Toscana, better known as Tuscany throughout much of the world, is perhaps best known in the wine community as being the region where perhaps the greatest Italian red wine of all time is produced. The region plays host to the majority of the production areas of Chianti, which moviegoers will remember is a particular favourite of Hannibal Lector but is also considered to be one of the absolute best wines produced anywhere in the world.
However the region itself is known for so much than the amazing wines that it produces. Playing host to the city of Florence, which at one point in time was regarded as one of the premier cities in the world when it came to commerce and banking, the region hosts a population somewhere in the region of 3.8 million. This puts it somewhere in the mid-point range of the 20 regions that make up the country of Italy as it regards to distribution of the population.
The area is also known as one of the most visually stunning in all of Italy, featuring landscape that are capable of truly taking the viewer’s breath away. The hilly countryside features masses of vineyards that are sure to get the blood pulsing for any wine lover and its coastline also ensures that the region truly has a little something for everyone who enjoys a little natural beauty.
Tuscany also has a rich heritage when it comes to the history of the region. It has played host to various civilisations since around 1,300 B.C. which in turn has allowed the region to develop something of a unique culture and style all of its own. Examples of this rich history can be seen in many areas of the city, though the area obviously takes a predominantly cultural bent as a result of the rich artistic heritage that the area gave birth to. All of this has contributed towards making its capital city of Florence one of the top 100 most visited cities in the world.
Speaking of artistry, the city of Florence is also regarded in most circles as the birthplace of the Renaissance period. With the expansion of Florence into other areas of Tuscany throughout the 15th century the region became increasingly powerful and more readily recognised within early Italian politics.
The period gave rise to the famed Medici family, who dominated politics in the region for many years. The likes of Piero, Lorenzo and Cosimo oversaw the continued increase of power for the region despite the fact that they rarely, if ever, held any actual titles when it came to political power. Regardless their rule saw the rise saw the conception of the Renaissance movement, which produced some of history’s greatest works of art in addition to giving us some of the most truly spectacular people to ever grace the planet.
Through all of this the region also played host to a rich heritage when it came to wine making. As mentioned the famed Italian red wine Chianti has been the calling card of Toscana for centuries, however as with all things progress marches on and in more recent times the reputation of Chianti has been challenged by what has come to be known as the ‘Super Tuscan’ movement. Chief amongst those wines is the spectacular Tignanello, which has garnered fame throughout Italy as a result of its high quality and its maker’s refusal to bow down to pressure from the DOC.
The Antinori family can trace their heritage almost as far back as the creation of the Tuscan region itself. They have been an indelible part of the region’s makeup since the 14th century and the family has been present during some of the most prosperous and most turbulent times that the region has experienced over the years.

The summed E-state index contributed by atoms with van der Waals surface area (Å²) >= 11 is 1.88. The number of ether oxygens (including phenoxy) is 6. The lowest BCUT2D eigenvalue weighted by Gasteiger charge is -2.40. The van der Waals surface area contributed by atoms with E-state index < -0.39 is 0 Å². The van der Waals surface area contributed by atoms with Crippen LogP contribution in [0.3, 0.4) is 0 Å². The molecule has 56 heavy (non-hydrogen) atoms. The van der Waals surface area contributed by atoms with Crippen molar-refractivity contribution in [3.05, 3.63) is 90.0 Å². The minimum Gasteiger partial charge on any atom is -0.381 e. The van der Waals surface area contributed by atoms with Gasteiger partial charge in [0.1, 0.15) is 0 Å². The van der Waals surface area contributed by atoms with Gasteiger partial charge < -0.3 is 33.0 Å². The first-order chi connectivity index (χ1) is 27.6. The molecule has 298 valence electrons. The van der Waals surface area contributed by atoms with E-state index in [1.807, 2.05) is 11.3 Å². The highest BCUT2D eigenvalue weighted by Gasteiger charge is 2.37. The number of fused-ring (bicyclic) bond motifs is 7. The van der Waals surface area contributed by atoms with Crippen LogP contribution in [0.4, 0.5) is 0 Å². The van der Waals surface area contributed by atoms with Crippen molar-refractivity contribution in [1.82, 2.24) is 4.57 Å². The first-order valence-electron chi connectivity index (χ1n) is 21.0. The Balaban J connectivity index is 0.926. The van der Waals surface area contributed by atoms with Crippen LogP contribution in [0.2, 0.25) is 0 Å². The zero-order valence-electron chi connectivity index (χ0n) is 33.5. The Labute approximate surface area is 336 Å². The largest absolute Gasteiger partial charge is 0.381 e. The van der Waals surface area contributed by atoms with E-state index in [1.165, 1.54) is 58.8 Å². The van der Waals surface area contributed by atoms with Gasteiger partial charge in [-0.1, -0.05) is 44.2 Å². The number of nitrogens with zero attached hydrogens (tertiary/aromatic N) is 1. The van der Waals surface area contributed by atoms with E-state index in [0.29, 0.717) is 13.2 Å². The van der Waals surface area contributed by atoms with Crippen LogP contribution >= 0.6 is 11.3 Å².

During all of that time that have built a stellar reputation for the creation of fine Italian red wines and were known as one of the principal manufacturers of what has come to be known as Chianti Classico in the modern era.
Why the Classico distinction you may ask? Well in the 1970s the Antinori family, particularly its younger members, decided that the time was ripe to shake things up a little bit when it came to the production of Chianti in the region. Tired of the restrictions placed on them by the DOC in regards to the proper way in which to make a bottle of Chianti, a number of members of the family broke tradition and started creating a new blend that was marketed as a type of Chianti but actually used a blend of grapes that was not allowed as per the DOC regulations. The group also modernised many of their production techniques and placed an emphasis on the quality of their wine over the nature of its production.
The resulting drink was named Tignanello and it sparked something of a revolution in the winemaking industry. Purists and those who thought that the wine was attempting to completely supplant the traditional Chianti that the region was known for were up in arms about the new drink and the DOC itself initially refused to give it any form of classification due to the rebellious nature in which it had been created.
The quality of the wine could not be ignored however and it soon became one of the most popular wines in the country. This sparked the Super Tuscan movement in which other manufacturers in the region decided to go their own way when it came to their production methods. The result was so spectacular that the DOC was forced to change the way it classified Chianti so as to allow the wine’s inclusion into their guidelines. Today connoisseurs are offered the distinction between Chianti Classico, which follows the more traditional methods of making the wine, and the Super Tuscans that have become so popular amongst many drinkers. It was an act of rebellion that could have damaged the Antinori name, but the enormous success of the resulting wine has simply further established the family as one of the most important in the region.